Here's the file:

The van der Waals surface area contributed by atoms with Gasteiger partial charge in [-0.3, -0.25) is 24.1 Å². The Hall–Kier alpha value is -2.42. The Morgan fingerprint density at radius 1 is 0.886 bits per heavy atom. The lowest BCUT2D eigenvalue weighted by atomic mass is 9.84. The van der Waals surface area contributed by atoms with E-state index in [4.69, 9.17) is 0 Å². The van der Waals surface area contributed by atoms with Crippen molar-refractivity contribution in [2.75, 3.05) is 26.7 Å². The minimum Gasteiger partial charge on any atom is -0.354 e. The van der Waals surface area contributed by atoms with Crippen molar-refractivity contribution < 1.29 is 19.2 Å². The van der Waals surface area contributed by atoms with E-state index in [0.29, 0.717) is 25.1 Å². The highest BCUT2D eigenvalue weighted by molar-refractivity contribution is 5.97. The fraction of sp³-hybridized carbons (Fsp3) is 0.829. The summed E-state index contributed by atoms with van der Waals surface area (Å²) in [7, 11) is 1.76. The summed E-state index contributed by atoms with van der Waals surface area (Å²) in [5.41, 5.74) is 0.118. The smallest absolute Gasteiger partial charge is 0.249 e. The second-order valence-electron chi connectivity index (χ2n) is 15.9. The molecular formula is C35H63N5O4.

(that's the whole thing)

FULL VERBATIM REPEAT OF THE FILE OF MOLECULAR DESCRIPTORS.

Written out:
The van der Waals surface area contributed by atoms with Gasteiger partial charge in [-0.3, -0.25) is 24.1 Å². The Hall–Kier alpha value is -2.42. The Morgan fingerprint density at radius 1 is 0.886 bits per heavy atom. The lowest BCUT2D eigenvalue weighted by atomic mass is 9.84. The van der Waals surface area contributed by atoms with E-state index in [4.69, 9.17) is 0 Å². The van der Waals surface area contributed by atoms with Crippen molar-refractivity contribution in [2.75, 3.05) is 26.7 Å². The minimum Gasteiger partial charge on any atom is -0.354 e. The van der Waals surface area contributed by atoms with Crippen molar-refractivity contribution < 1.29 is 19.2 Å². The van der Waals surface area contributed by atoms with E-state index in [0.29, 0.717) is 25.1 Å². The highest BCUT2D eigenvalue weighted by molar-refractivity contribution is 5.97. The fraction of sp³-hybridized carbons (Fsp3) is 0.829. The summed E-state index contributed by atoms with van der Waals surface area (Å²) in [7, 11) is 1.76. The summed E-state index contributed by atoms with van der Waals surface area (Å²) in [5.41, 5.74) is 0.118. The smallest absolute Gasteiger partial charge is 0.249 e. The second-order valence-electron chi connectivity index (χ2n) is 15.9. The molecular formula is C35H63N5O4.